Lockout looms over NHL draft

, Last Updated: 1:48 PM ET

 RALEIGH, N.C. (CP) -- The National Hockey League draft ended quietly Sunday and, with a labour war looming, it's anyone's guess when the 30 clubs will be seen again.

 The league and the NHL Players' Association must agree on a new collective bargaining agreement by Sept. 15 to avoid a lockout that could extend into next season.

 And if it is not resolved by next June, it will postpone the 2005 draft scheduled for the Corel Centre in Ottawa, where Cole Harbour, N.S., phenom Sydney Crosby is expected to be the first overall pick.

 But until those scenarios occur, teams are conducting their business as usual and will approach the signing of these 291 players selected in the same manner.

 "I'm not even worrying about that," said Vancouver Canucks general manager Dave Nonis. "We're operating under a system that is in place until Sept. 15 and it is business as usual from our standpoint."

 Most of the action happened Saturday during the first three rounds of the draft.

 Alexander Ovechkin, selected first overall by the Washington Capitals, and Yevgeny Malkin, taken second by the Pittsburgh Penguins, marked the first time Russian players went 1-2 in the draft.

 It was notable that only 18 Russian players were chosen overall -- the least since the fall of the former Soviet Union in 1991. Last year, 29 Russians were drafted.

 The NHL must also renew its collective transfer agreement with the International Ice Hockey Federation, but the Russian federation is campaigning to have its clubs negotiate transfer fees directly with NHL teams, which would push up costs.

 "I'm sure that eventually things will get ironed out," said Penguins GM Craig Patrick, who said he didn't know if he will be able to sign Malkin for next season.

 If there is a lockout, both Ovechkin and Malkin are expected to play in Russia next season.

 Many scouts say the two Russians are the only players from this draft able to step directly into the NHL if there are games next season. Therefore, they are the only ones whose teams will likely feel pressure to sign them right away.

 Teams have two years to sign this year's picks before they have the right to re-enter the draft.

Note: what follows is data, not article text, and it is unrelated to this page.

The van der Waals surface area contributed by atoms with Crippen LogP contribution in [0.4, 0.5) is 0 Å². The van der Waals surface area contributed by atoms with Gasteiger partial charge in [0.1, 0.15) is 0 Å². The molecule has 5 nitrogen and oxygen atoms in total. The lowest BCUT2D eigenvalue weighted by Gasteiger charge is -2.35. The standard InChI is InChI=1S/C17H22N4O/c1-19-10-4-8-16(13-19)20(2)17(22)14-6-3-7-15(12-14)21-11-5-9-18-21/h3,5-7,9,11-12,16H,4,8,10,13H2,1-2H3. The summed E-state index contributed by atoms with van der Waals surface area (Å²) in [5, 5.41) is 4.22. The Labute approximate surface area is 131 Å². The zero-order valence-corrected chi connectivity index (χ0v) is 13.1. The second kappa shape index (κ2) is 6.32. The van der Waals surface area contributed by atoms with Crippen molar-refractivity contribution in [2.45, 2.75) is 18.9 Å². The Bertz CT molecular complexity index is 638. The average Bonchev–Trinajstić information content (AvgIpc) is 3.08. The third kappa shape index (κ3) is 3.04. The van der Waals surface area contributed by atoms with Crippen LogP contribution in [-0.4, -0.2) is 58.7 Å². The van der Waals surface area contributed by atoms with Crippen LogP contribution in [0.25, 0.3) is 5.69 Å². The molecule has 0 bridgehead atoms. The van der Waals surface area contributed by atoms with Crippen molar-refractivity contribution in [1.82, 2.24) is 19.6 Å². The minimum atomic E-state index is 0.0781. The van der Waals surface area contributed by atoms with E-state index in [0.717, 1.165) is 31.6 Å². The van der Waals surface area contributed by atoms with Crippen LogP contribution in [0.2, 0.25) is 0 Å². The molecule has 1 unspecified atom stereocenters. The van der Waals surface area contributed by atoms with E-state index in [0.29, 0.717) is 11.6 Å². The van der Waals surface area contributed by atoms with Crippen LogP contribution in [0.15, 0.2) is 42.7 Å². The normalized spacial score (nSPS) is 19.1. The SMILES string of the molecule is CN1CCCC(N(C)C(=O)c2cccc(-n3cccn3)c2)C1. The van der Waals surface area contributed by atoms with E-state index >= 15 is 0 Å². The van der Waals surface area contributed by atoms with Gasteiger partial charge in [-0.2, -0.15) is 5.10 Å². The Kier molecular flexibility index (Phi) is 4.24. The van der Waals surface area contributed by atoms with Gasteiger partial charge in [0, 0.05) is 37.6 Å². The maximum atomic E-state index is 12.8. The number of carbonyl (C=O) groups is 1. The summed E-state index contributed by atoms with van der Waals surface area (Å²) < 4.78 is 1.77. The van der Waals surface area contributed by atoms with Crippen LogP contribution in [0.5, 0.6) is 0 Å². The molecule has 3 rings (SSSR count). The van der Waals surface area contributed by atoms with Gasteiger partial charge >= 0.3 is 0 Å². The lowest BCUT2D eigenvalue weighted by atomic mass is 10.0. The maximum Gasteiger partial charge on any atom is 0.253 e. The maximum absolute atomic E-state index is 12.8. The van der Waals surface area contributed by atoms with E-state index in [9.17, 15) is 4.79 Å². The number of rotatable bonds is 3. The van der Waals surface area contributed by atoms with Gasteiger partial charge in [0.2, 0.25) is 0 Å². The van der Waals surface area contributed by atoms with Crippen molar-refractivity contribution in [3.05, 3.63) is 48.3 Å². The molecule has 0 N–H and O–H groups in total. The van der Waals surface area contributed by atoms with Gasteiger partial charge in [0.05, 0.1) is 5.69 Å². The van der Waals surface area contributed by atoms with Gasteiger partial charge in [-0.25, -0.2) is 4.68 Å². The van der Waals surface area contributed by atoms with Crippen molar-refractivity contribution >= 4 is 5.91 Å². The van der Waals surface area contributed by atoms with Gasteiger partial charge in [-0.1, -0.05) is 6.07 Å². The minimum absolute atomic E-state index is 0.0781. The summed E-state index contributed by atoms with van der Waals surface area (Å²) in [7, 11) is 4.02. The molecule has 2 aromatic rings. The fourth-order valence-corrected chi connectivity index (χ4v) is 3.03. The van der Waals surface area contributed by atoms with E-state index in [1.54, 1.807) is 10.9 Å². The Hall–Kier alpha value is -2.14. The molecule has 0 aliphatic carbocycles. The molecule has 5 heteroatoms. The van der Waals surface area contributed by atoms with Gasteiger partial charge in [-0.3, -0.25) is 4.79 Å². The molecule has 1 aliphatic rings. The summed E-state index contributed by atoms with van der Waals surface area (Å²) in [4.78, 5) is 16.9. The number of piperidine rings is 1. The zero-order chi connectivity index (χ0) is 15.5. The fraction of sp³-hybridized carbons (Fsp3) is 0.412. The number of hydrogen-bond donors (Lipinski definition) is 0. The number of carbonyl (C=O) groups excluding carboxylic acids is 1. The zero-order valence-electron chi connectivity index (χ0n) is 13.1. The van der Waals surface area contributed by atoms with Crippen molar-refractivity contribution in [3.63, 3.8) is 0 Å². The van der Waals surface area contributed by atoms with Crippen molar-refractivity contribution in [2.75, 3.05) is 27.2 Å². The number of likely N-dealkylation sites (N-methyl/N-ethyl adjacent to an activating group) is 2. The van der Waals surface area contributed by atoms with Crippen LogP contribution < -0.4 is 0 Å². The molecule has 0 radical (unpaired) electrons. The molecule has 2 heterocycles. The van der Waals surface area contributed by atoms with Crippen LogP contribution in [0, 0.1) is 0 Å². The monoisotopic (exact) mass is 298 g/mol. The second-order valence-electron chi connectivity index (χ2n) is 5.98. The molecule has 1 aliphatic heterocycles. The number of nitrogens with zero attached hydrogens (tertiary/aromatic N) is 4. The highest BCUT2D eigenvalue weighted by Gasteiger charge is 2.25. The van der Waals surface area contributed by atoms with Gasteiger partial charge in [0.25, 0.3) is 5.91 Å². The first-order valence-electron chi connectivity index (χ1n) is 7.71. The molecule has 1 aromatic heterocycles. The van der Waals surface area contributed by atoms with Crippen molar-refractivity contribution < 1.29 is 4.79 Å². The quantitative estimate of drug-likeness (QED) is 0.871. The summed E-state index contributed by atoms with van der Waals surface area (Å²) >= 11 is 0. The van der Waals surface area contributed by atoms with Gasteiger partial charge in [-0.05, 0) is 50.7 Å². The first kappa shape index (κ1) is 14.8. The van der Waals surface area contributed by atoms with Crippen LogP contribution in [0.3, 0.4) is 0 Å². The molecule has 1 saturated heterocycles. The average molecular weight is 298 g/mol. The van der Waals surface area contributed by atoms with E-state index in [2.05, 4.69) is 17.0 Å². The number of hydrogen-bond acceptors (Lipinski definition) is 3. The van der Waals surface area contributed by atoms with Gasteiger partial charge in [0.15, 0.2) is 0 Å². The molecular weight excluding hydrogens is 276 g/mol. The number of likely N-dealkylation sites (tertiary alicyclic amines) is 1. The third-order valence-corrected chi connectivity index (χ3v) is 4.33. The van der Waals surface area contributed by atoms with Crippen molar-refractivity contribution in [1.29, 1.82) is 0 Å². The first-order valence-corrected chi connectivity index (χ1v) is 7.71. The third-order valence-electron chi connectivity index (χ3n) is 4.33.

A new CBA is expected to include new limits on salary levels for rookies.

 Mostly, the lockout threat affects players drafted in 2003, some of whom have yet to sign with the NHL clubs, Montreal GM Bob Gainey said.

 "We have two or three we'll try to sign this summer," he said.

 Rounds four through nine were held Sunday and took just over three hours to complete. Then team managers, coaches and scouts cleared out quickly and headed home.

 It was a quiet weekend save for the Senators, who traded centre Radek Bonk to the Los Angeles Kings on Saturday and then saw Bonk dealt to the Canadiens along with goalie Cristobal Huet for back-up goaltender Mathieu Garon and a third-round pick.

 On Sunday, Ottawa moved goalie Patrick Lalime to the St. Louis Blues for a conditional draft pick in 2005.

 There weren't many surprises among the top players drafted.

 After the two Russians, defenceman Cam Barker of the Medicine Hat Tigers was taken third overall by the Chicago Blackhawks and winger Andrew Ladd of the Calgary Hitmen went fourth to the host Carolina Hurricanes, drawing a big ovation from a crowd of more than 15,000.

 While Canadians dominated the first round last year, this time only three went in the first 13 picks. Winger Alexandre Picard was taken eighth by Columbus.

 Still, the 30 teams selected 125 Canadian players which was only four fewer than last year.

 Next was the United States with 64 players drafted, their best showing since 1991 when 68 were taken.

 There were 21 from the Czech Republic, 19 from Sweden, 18 Russians, 14 Finns, 10 Slovaks, four each from Belarus and Switzerland and 12 from other countries.

 Of note was the Los Angeles Kings' selection of Japanese national team goaltender Yutaka Fukufuji in the eighth round, 238th overall.

 The final selection at 291st was Detroit centre John Carter, who was taken by the Philadelphia Flyers.

 The most popular leagues players were drafted from were the Western Hockey League with 44, the Ontario Hockey League with 42 and the Quebec Major Junior Hockey League with 27.

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